As his passion for hockey grew, Cotroneo transitioned into officiating in the Western Collegiate Hockey Association, showcasing his knowledge and expertise in the sport. His fair and unbiased approach to officiating earned him respect from players, coaches, and fans alike.
However, it was his role as the VIP greeter for the Minnesota Wild during the franchise’s first decade that truly solidified his status as a hockey icon. Cotroneo embodied the spirit of the game and became a beloved figure in the professional hockey community. His warm greetings and genuine enthusiasm for the sport endeared him to players, staff, and fans, making him an integral part of the Minnesota Wild family.
Through his involvement in both amateur and professional hockey, Cotroneo’s influential presence left a lasting impact on the sport. His dedication, passion, and unwavering commitment to hockey have forever shaped the landscape of St. Paul hockey, making him a true legend in the hockey world.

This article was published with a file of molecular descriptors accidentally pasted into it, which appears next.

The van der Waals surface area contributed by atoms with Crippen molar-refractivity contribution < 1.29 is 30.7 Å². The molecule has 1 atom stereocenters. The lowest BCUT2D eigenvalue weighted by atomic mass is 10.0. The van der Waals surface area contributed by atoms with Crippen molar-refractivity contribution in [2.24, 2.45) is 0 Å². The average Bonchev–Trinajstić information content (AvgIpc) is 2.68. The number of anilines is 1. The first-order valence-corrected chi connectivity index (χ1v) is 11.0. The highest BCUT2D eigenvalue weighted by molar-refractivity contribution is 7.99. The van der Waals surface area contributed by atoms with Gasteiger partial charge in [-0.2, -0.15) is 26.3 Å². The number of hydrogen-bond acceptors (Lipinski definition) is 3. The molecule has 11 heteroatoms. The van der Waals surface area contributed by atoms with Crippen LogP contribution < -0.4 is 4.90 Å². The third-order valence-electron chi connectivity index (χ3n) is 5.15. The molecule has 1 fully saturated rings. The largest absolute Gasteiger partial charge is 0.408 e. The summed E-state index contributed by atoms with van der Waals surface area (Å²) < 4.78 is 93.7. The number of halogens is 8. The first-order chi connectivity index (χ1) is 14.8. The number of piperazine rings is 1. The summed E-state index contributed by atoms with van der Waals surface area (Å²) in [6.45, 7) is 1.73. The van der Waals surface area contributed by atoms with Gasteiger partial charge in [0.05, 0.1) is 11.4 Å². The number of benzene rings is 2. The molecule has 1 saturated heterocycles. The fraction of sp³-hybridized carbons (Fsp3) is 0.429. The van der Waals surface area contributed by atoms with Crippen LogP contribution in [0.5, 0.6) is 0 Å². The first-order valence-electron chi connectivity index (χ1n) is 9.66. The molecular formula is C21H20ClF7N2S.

Role with the Minnesota Wild
Lou Cotroneo’s contribution to the Minnesota Wild franchise goes beyond his role as a VIP greeter. He played an integral part in shaping the team’s identity and fostering a sense of community among players, staff, and fans.
VIP Greeter for the First Decade
For the first ten years of the Minnesota Wild’s existence, Cotroneo held the esteemed position of VIP greeter. As the face of the franchise, he welcomed guests, players, and dignitaries with his warm smile and infectious enthusiasm.
Cotroneo’s role as a VIP greeter went beyond simply shaking hands and exchanging pleasantries. He made it his mission to create a welcoming and inclusive environment for everyone who stepped foot into the arena. Whether it was a seasoned player or a wide-eyed young fan, Cotroneo treated each person with the same level of respect and genuine interest.